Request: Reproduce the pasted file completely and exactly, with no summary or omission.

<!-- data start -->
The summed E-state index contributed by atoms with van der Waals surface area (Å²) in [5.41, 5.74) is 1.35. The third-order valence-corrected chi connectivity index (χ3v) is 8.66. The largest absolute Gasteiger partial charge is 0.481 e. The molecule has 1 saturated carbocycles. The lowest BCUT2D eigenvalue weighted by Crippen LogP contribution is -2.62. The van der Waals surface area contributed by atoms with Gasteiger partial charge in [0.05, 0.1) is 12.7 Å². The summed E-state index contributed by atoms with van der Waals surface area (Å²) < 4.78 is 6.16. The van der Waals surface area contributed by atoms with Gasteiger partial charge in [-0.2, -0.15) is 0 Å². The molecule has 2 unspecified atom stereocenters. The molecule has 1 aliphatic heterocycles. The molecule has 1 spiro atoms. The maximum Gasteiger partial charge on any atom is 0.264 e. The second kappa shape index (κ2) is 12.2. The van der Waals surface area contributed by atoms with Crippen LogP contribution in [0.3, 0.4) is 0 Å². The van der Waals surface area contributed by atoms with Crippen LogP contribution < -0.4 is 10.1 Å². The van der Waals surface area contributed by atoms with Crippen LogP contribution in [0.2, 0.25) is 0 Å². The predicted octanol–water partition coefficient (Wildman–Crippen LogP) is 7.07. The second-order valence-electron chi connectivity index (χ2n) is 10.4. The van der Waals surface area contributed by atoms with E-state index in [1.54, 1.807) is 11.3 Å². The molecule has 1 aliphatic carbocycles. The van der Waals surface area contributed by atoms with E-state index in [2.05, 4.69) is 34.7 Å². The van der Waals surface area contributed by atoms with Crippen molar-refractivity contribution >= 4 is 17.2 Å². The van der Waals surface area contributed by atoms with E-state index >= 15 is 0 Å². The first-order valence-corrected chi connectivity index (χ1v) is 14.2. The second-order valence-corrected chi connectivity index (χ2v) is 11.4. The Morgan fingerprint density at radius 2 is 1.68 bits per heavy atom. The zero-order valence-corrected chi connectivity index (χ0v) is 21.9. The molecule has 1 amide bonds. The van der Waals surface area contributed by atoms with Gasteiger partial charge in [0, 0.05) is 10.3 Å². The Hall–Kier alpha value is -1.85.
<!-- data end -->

The summed E-state index contributed by atoms with van der Waals surface area (Å²) in [5.41, 5.74) is 1.35. The third-order valence-corrected chi connectivity index (χ3v) is 8.66. The largest absolute Gasteiger partial charge is 0.481 e. The molecule has 1 saturated carbocycles. The lowest BCUT2D eigenvalue weighted by Crippen LogP contribution is -2.62. The van der Waals surface area contributed by atoms with Gasteiger partial charge in [0.05, 0.1) is 12.7 Å². The summed E-state index contributed by atoms with van der Waals surface area (Å²) < 4.78 is 6.16. The van der Waals surface area contributed by atoms with Gasteiger partial charge in [-0.2, -0.15) is 0 Å². The molecule has 2 unspecified atom stereocenters. The molecule has 1 aliphatic heterocycles. The molecule has 1 spiro atoms. The maximum Gasteiger partial charge on any atom is 0.264 e. The second kappa shape index (κ2) is 12.2. The van der Waals surface area contributed by atoms with Crippen LogP contribution in [0.3, 0.4) is 0 Å². The van der Waals surface area contributed by atoms with Crippen LogP contribution < -0.4 is 10.1 Å². The van der Waals surface area contributed by atoms with Crippen LogP contribution in [0.2, 0.25) is 0 Å². The predicted octanol–water partition coefficient (Wildman–Crippen LogP) is 7.07. The second-order valence-electron chi connectivity index (χ2n) is 10.4. The van der Waals surface area contributed by atoms with E-state index in [1.54, 1.807) is 11.3 Å². The molecule has 1 aliphatic carbocycles. The van der Waals surface area contributed by atoms with E-state index in [2.05, 4.69) is 34.7 Å². The van der Waals surface area contributed by atoms with Crippen molar-refractivity contribution >= 4 is 17.2 Å². The van der Waals surface area contributed by atoms with E-state index >= 15 is 0 Å². The first-order valence-corrected chi connectivity index (χ1v) is 14.2. The second-order valence-corrected chi connectivity index (χ2v) is 11.4. The Morgan fingerprint density at radius 2 is 1.68 bits per heavy atom. The zero-order valence-corrected chi connectivity index (χ0v) is 21.9. The molecule has 1 amide bonds. The van der Waals surface area contributed by atoms with Gasteiger partial charge in [0, 0.05) is 10.3 Å². The Hall–Kier alpha value is -1.85.